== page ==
Financial writer Michelle Singletary reported over the weekend that former NFL star Warren Sapp has filed a Chapter 7 bankruptcy case.
Sapp was best known for quarterbacking the Houston Oilers in the days before the franchise moved to Tennessee.
His financial troubles — which consumed the estimated $60M in paychecks he cashed as an elite athlete — appear have a familiar cause: investment in Florida real estate. Sapp was smart though, and still has considerable holdings in his retirement accounts — which (just like yours) can’t be touched by creditors in bankruptcy court proceedings.
Only two years ago I blogged about another NFL QB going through bankruptcy — Mark Brunell of the Jaguars, who also got snagged by real estate losses.
As Singletary points out in her article, footballers hitting rough patches in the business world is nothing new — even one of the all-time greats, Johhny Unitas, filed for bankruptcy after some business deals went sour in the 1980’s.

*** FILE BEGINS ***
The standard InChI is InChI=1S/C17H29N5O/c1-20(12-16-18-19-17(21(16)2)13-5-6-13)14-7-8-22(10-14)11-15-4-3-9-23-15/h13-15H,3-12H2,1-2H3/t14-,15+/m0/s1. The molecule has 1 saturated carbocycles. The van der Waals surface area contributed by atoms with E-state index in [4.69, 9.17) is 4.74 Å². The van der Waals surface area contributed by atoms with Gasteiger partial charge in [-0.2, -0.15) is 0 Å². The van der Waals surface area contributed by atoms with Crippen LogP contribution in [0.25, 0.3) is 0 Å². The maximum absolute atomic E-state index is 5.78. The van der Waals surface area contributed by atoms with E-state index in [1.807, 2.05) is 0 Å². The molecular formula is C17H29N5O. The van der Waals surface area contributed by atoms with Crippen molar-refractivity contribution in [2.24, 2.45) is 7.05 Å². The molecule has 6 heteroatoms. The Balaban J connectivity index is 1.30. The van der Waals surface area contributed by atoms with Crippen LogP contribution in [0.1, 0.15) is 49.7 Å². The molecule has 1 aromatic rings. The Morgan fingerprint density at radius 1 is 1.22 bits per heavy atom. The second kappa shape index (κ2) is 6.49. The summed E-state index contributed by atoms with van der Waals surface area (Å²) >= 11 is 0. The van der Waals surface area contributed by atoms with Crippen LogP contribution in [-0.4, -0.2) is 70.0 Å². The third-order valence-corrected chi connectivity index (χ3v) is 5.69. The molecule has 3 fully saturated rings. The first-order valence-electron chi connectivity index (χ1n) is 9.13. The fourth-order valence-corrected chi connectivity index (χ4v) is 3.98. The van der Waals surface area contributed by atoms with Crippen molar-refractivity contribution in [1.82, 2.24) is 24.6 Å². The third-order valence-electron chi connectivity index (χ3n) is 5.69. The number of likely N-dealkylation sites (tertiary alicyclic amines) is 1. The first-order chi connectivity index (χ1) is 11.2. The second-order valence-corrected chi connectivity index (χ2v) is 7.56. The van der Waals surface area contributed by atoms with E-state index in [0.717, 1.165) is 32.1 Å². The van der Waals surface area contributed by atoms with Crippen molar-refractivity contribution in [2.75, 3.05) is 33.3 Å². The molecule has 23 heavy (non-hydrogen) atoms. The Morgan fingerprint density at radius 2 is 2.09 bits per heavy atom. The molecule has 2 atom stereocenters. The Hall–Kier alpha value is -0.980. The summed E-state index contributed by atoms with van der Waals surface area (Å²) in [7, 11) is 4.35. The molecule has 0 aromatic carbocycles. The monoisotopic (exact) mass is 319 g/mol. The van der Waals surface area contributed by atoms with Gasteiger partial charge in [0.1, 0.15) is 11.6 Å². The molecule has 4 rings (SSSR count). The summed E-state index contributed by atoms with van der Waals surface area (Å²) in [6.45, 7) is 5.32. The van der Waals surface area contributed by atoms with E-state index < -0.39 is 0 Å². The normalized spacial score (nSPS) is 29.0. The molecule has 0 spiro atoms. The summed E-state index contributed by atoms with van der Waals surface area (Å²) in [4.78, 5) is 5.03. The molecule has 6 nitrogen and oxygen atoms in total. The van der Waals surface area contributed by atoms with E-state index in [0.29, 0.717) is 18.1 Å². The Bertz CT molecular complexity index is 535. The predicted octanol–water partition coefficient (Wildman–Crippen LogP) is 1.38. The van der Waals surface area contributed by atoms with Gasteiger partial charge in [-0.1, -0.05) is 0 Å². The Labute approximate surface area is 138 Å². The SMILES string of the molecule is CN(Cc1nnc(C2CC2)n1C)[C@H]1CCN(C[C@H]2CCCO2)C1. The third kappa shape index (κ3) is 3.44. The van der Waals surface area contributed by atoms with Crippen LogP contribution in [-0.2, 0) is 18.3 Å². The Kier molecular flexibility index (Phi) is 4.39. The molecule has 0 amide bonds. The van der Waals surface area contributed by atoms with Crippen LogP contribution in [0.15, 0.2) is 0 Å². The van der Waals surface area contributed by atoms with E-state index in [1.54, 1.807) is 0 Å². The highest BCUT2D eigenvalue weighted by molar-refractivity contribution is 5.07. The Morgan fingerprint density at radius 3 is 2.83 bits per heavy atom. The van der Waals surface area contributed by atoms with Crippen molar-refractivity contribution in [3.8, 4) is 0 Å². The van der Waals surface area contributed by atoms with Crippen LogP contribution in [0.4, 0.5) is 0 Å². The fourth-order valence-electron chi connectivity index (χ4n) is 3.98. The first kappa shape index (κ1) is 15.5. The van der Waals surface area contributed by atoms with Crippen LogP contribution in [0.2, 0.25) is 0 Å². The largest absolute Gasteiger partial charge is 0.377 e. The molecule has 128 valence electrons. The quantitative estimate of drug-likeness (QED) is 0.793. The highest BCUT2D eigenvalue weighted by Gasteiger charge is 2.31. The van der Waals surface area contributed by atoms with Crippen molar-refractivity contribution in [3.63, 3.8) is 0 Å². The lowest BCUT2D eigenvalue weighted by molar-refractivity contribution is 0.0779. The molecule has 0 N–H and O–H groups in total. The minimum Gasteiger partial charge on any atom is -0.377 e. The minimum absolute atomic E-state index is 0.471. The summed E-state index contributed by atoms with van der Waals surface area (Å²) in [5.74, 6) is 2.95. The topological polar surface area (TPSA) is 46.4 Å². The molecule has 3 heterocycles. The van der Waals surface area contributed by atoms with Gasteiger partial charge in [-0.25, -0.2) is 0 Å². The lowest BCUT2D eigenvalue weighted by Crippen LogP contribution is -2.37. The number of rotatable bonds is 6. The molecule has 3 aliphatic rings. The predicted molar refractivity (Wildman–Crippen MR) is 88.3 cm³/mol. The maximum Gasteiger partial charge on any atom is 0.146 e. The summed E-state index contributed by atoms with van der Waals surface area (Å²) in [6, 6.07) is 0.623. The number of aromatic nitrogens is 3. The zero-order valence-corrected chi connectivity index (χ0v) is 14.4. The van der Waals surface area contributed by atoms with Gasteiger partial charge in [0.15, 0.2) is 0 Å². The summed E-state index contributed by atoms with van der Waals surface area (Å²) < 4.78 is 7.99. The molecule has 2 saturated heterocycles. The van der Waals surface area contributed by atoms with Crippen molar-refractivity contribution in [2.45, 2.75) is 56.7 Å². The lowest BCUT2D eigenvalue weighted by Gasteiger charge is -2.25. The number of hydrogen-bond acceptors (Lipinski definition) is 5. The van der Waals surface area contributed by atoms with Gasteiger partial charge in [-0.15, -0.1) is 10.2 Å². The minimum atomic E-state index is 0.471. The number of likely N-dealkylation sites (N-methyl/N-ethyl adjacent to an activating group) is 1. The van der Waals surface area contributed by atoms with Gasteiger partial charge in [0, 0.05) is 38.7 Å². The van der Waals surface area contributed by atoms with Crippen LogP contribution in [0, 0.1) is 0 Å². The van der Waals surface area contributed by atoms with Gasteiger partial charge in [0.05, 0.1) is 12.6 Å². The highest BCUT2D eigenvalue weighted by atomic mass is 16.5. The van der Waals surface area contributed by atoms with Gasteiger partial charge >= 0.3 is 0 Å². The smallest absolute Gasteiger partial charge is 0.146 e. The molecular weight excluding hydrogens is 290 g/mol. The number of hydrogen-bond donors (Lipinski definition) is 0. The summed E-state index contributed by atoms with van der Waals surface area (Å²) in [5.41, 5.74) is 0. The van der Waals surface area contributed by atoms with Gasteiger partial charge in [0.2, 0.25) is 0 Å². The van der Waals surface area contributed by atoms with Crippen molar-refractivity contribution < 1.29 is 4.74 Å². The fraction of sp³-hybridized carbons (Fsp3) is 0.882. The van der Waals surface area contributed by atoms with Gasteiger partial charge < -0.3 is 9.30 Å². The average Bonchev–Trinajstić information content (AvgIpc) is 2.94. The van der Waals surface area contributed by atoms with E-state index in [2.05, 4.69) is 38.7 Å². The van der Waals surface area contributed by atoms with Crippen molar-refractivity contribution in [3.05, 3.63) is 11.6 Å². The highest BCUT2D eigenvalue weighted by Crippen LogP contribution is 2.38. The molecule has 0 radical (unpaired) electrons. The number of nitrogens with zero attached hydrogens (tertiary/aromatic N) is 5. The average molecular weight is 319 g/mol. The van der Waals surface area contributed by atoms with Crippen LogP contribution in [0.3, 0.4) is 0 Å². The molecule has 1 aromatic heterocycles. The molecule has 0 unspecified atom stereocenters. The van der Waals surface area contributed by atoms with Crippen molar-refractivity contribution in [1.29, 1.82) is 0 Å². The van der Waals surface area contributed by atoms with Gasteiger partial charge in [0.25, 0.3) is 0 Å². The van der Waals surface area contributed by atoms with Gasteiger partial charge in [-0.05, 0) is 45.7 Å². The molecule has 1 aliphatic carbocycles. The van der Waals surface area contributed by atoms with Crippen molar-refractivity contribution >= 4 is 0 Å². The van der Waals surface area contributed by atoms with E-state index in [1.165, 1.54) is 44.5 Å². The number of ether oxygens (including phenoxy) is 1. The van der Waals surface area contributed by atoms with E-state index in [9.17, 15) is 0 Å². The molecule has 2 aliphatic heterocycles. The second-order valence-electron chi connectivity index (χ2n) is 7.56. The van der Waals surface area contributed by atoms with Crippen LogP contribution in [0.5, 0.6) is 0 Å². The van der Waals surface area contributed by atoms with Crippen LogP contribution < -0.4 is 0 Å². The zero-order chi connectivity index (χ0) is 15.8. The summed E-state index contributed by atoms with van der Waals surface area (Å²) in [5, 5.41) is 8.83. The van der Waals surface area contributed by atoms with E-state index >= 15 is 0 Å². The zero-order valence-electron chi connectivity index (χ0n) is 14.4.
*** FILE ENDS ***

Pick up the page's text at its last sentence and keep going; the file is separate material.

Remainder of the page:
Singletary also points out that several years ago, Sports Illustrated published a revealing article on how and why a high percentage of pro athletes end up financially ruined. The magazine calculated that by the time they have been retired for two years, 78 percent of former NFL players have gone bankrupt or are dealing with financial issues. Within five years of retirement, an estimated 60 percent of former NBA players are broke.
But bankruptcy isn’t a death sentence, and its not the end of the line for anyone. Certainly not for Sapp, whose filing indicates he has a salary — a monthly salary, no less of $116,000! Sapp is a commentator on the NFL Network premium pay cable station.
By Doug Beaton